- Twenty-six states and the District of Columbia had notable tax changes take effect.
- Arkansas and Iowa reduced their corporate income tax rates and made other substantive changes to their corporate income tax base.
- Arizona and New Mexico increased their top marginal individual income tax rates by adding another bracket.
- Arkansas reduced its top marginal individual income tax rate by eliminating the top income tax bracket.
- Tennessee joins seven other states that do not levy any individual income tax. The Hall Tax, which previously taxed interest and dividend income but not wage income, has been completely phased out.
- Arizona and Illinois made changes to their economic nexus laws governing sales and use tax collection requirements for remote sellers.
- Connecticut, Vermont, and the District of Columbia will see adjustments to their estate tax exemptions and/or rates this year.
- Connecticut began the phaseout of its capital stock tax; Illinois and Mississippi are continuing their phaseout processes; and New York’s capital stock tax has been completely repealed.
- Colorado and Oregon increased their cigarette taxes; Colorado, Georgia, and Oregon created new taxes on vapor products.
- Arizona, Montana, and New Jersey newly legalized recreational marijuana and set up a preliminary tax structure for when legal in-state sales begin.
- North Carolina took legislative action to prevent an automatic rate reduction to its motor fuel tax at the beginning of the year.
- California, Colorado, and New Jersey had significant retroactive tax changes take effect in 2020 that are worth being aware of as the new year begins.
Although some state tax changes take effect at the beginning of the fiscal year—for many states in July—most are implemented at the beginning of the calendar year. Twenty-six states and the District of Columbia had notable tax changes take effect on January 1, 2021.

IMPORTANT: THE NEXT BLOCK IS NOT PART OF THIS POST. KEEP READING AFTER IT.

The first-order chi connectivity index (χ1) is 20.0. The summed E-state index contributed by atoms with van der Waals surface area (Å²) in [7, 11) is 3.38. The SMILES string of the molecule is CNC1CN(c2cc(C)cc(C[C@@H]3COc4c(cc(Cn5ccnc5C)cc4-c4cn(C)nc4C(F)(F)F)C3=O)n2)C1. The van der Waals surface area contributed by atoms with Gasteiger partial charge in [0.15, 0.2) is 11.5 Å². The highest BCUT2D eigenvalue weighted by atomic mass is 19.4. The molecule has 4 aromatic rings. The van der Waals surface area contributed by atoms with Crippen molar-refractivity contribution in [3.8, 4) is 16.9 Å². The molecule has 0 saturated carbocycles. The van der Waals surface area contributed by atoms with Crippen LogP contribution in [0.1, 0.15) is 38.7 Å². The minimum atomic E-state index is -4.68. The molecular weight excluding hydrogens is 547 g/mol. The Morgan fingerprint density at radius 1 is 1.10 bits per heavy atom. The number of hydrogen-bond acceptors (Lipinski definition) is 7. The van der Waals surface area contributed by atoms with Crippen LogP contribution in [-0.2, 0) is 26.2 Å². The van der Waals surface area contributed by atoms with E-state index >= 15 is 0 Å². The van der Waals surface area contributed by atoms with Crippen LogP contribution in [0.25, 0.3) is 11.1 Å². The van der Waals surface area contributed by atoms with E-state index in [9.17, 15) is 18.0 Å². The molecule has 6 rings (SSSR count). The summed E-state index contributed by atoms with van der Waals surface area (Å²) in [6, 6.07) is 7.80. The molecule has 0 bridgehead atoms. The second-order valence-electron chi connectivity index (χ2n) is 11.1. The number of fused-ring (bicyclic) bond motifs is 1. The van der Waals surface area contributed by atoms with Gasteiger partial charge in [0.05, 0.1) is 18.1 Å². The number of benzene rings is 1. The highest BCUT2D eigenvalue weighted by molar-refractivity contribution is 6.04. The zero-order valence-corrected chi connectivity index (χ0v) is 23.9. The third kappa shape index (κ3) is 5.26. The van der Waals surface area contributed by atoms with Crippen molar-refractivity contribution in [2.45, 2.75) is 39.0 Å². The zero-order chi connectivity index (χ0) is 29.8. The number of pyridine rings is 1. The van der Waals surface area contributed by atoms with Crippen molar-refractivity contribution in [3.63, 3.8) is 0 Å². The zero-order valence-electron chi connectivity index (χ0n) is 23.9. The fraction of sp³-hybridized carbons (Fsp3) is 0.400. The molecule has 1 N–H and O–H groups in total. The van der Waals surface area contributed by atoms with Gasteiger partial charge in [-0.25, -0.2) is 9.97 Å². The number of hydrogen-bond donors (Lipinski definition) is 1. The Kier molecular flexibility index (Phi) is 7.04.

Because most states’ legislative sessions were cut short in 2020 due to the COVID-19 pandemic, fewer tax changes were adopted in 2020 than in a typical year. As such, most of the tax changes highlighted in this paper are the result of laws that were adopted prior to 2020 but that have January 2021 effective dates. Among the handful of tax changes that were adopted in 2020, many were adopted directly by voters on their November 2020 ballots.
In addition to the major tax changes mentioned here, many states will see automatic increases in their unemployment insurance (UI) tax rates in 2021 due to significant trust fund drawdown in 2020 amid the pandemic, and several states have enacted conformity legislation to reflect changes in the federal tax code that were made by the Coronavirus Aid, Relief, and Economic Security (CARES) Act that was enacted in March 2020.
In 2019, Arkansas adopted the third phase of a series of tax reforms, and those reforms continue to phase in in 2021. As of January 1, the corporate income tax rate has been reduced from 6.5 to 6.2 percent and is scheduled to drop to 5.9 percent in 2022. The net operating loss (NOL) carryforward period has also increased with the start of the new year. For 2021 and beyond, the carryforward period is 10 years, up from eight years in 2020 and five years before that. The state also implemented changes to its individual income tax code, enumerated below.